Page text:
Josephine Baker was one of the most talented and popular African American performers of her time. She was also one of the first modern burlesque dancers to be “internationally-recognized.” Baker sold out multiple shows at widely renowned French cabarets. She was a star, not only for her amazing talent, but for her personality. Baker’s place in the burlesque world inspired many young black women to become performers.
Sally Rand was an incredible performer who is often thought of as a pioneer of fan dancing. Fan dancing is an exotic or erotic dance that incorporates props like a large, feathered fan. 4 Both fan dancing and bubble dancing were new methods of performing that were slowly catching on in the burlesque scene. At the time, Sally Rand used her risqué dance routines in combination with fans and created what many people see as modern-day burlesque.
What to Expect From a Modern-Day Burlesque Show
Here’s what to expect if you’re planning to attend a modern-day burlesque show.
Musical numbers are one of the most important aspects of any burlesque show. As it branches from early theater, burlesque performances often showcase talented singers and dancers to entertain the crowd. You can expect to see multiple forms of music within a show, whether it’s a performer singing or someone dancing provocatively to a popular tune.
Jokes and Comedic Sketches
Comedy is still an important part of a burlesque show, even today. Most burlesque shows today will feature a great deal of jokes and comedic sketches throughout the performance. While some shows are more comedy-forward than others, you can still expect to have a few laughs at any modern-day burlesque show you may find yourself attending.
Women and Men Performers
Many people are under the impression that a modern-day burlesque show features only women. While some performances may feature more women than men, most shows still include both genders, especially when it comes to comedic acts. Of course, nowadays you might even be able to find a male burlesque show if you’re lucky.
Provocative Dancing and Strip Teases
One of the most well-known parts of a burlesque performance is the exotic dancing you’ll see featured throughout the show. Some performances may highlight their dancers with consistent, large, bawdy dance routines and musical numbers with strip teases. Other shows may be more like a variety show, with comedic bits and other sketches supplemented in between. Burlesque shows can include strip teases, provocative dance numbers, fan and bubble dancing, and even more.
Acrobatics or Gymnastics
When it comes to a burlesque show, you will never know exactly what to expect. Some shows will have multiple performances by a single performer and others will have multiple large numbers with their entire cast of members. In some shows, you might even get to see acrobatics or gymnastics performed.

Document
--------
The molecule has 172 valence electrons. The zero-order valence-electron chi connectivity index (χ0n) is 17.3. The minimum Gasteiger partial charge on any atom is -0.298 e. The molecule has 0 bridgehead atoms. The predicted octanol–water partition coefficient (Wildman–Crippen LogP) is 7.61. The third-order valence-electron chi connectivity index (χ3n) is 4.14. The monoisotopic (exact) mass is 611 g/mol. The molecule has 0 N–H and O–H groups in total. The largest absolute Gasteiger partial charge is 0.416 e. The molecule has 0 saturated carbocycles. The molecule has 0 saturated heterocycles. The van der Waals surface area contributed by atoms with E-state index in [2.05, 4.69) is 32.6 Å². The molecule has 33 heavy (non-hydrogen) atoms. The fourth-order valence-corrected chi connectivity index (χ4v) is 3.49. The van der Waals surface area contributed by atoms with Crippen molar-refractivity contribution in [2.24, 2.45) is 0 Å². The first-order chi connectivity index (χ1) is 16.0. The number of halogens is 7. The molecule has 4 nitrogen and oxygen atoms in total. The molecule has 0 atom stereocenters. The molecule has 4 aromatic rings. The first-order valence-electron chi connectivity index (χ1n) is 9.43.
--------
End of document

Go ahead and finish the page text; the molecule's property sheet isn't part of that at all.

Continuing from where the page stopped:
Burlesque Costumes Today
Burlesque costumes highlight extravagance and gaudy styles, while sometimes using skimpy or minimal clothing. The costumes you’ll see in a modern-day show will vary depending on the kind of performances that are being put on. Over time, the burlesque dancer costumes have changed almost as much as burlesque itself.
When burlesque first became popular with the help of Lydia Thompson, costumes looked much different than what we see today. In the 1860s, women were barely showing ankles, let alone their whole bodies. The early forms of American burlesque saw costumes with gaudy dresses but with women wearing tights instead of the normal, loose pantaloons.
It didn’t take long for American burlesque to dive deeper into the costumes we now associate with burlesque today. In fact, by the late 1890s and early 1900s, burlesque shows began slipping in provocative costumes and even the occasional strip tease. Still, the costumes of the early American burlesque area were not as revealing as they would be in the future.
It was in the 1920s where extravagant feathers and ornate details began to be paired with a sexier costume style. Pasties began to be paired with feather fans, and performers learned how to emphasize their body and their art at the same time. By the 1930s and 1940s, burlesque became a show of erotic dancing with beautiful costumes and extravagant musical numbers, all combined to create the show of a lifetime for any audience members.
Burlesque and Women Empowerment
“I would see these half-naked women of every shape, smiling at themselves in the mirror as it happened. And I was like, whatever this is, I want there to be more of it.”
— Jo Weldon
Burlesque is an art form that broke barriers for women in the entertainment industry. They found they could be respected, both with and without conservative clothing. The art form also gave many women of color the opportunity to perform in venues traditional theater performances would not allow. Today, burlesque is one of the many ways that a woman can claim her power and feel confident, if she feels comfortable doing so. 5
Have you ever wondered what type of burlesque persona you might take on? Head on over to our fun quiz to discover your unique burlesque archetype!
- Scott, Shelley. (2014). “Teasing, Transgressing, Defining—Broadening the Spectrum of Sexy.” Canadian Theatre Review, (158), pp. 5–6. https://doi.org/10.3138/ctr.158.001
- Katritzky, M. (1998). The Commedia dell’arte: An Introduction. Theatre Research International, 23(2), 99-103.https://doi.org/10.1017/S0307883300018447
- Regehr, K. (2012). The rise of recreational Burlesque: bumping and grinding towards empowerment. Sexuality and Culture, 16(2), 134+. Retrieved April 26, 2022, from https://link.gale.com/apps/doc/A382536948/HRCA?u=anon~b5f4f026&sid=googleScholar&xid=1c4401cd” target=”_blank
- Rosen, D. (2019). The Lost Art of Nude Fan Dancing. Sexuality and Culture, 23(3), 1019+. Retrieved April 26, 2022, from https://link.gale.com/apps/doc/A593936333/AONE?u=anon~a6b4a193&sid=googleScholar&xid=5fc5380d
- Dodds, S. (2013). Embodied Transformations in Neo-Burlesque Striptease. Dance Research Journal, 45(3), 75-90. Retrieved April 26, 2022, from https://www.cambridge.org/core/journals/dance-research-journal/article/abs/embodied-transformations-in-neoburlesque-striptease/57F44AE45E8AAFAF619A083D6069CF1A